The Lawrence Eagle Tribune reports that a Marblehead man, Richard Burke, faces charges of a second offense operating under the influence of alcohol, driving an uninsured motor vehicle, driving after his license was suspended and related motor vehicle charges in the Salem District Court. The charges stem from a collision that his car had with a minivan on Sunday during the early afternoon. Apparently, the two car accident left the defendant and two others in the hospital. Unfortunately for Burke, these new charges have been lodged while he was released on bail for another drunk driving case in the Woburn District Court. For that reason the judge ordered that he be held for up to sixty days without the possibility of posting bail and/or until the case is resolved. Although the defense attorney argued that there were other conditions including alcohol monitoring and a curfew that cold be imposed short of incarceration, the Salem District Court Judge did not go for it. It was represented that the defendant has a previous “continuance without a finding” on a previous operating under the influence from 2005.
According to reports, the car driven by the defendant traveled into the path of the minivan and hit it head on. Police officers and an EMT indicated that they smelled an odor of alcohol from the defendant. The defendant did not submit to a blood alcohol test at the hospital.
According to the Tribune, the defendant’s first case was “continued without a finding.” A “continuance without a finding” means that a defendant admitted to sufficient facts but the judge did not find him or her guilty. In many of these situations, the judge continues the case for one year and orders that a defendant enter and complete and “ASAP” alcohol program, pay court fees and not get rearrested. In the event these conditions are satisfied the case is dismissed. The benefit of this type of disposition is that a defendant can state that he or she has not been convicted of a crime. In situations in which a defendant pleads guilty or is found guilty by a jury, that is considered a criminal conviction. However, it is important to understand that even a continuance without a finding on the charge of operating under the influence of alcohol counts as a first offense, even though it is not considered a conviction. Therefore, if a defendant is arrested for operating under the influence or drunk driving after receiving a continuance without a finding, it will be considered a second offense.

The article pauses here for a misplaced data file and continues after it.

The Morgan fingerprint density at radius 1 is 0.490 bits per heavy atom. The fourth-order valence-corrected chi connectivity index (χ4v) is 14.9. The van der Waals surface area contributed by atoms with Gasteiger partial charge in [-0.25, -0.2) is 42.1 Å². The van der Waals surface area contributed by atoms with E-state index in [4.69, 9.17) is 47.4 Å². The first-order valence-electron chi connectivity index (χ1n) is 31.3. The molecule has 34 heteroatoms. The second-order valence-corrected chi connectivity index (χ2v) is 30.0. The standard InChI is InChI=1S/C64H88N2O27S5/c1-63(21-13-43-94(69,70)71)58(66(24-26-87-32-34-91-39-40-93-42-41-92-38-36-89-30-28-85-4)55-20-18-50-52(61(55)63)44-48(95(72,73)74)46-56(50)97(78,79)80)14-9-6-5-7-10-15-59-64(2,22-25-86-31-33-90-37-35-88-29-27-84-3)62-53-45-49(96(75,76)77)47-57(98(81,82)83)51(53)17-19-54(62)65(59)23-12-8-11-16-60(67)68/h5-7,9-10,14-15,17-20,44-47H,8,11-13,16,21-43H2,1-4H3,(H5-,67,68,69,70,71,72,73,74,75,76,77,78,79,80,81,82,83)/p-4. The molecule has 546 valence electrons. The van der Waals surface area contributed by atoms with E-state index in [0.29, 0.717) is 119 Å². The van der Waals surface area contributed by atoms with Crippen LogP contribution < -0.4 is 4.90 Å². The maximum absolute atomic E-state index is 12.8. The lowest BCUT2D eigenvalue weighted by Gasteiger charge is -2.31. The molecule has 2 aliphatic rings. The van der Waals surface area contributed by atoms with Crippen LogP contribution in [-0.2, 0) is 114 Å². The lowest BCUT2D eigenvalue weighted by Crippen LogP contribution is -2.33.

The Commonwealth must prove three things beyond a reasonable to secure a conviction for driving under the influence of alcohol. The prosecutor must prove that a defendant was driving a motor vehicle on public way and was under the influence of alcohol. In order to prove “operation” it is not necessary for the government to prove that a person was driving a car down the street in the traditional sense. Simply having a key in the ignition is sufficient in many cases. A public was is a way in which the public has a right to access. For example, a mall parking lot or a restaurant parking lot is usually considered a “public way” even though they may technically be “private property.” They are considered “public” because the public has the RIGHT to access the area. However, a driveway or private property like a private access road is not considered a public way. The most litigated area is the “under the influence” element of the crime. The Commonwealth is not required to prove that the defendant was “drunk.” The prosecutor must however prove that the defendant’s ability to safely drive a motor vehicle was impaired from alcohol.
Our Attorney has been specializing in criminal law for over twenty years. She has secured not guilty verdicts for clients charged with operating under the influence of alcohol. She defends individuals accused of crimes in various Massachusetts District Courts including Peabody, Lawrence and Lowell. If you or a family member has been charged with operating under the influence of alcohol call Our Attorney and she will get to work on your case immediately.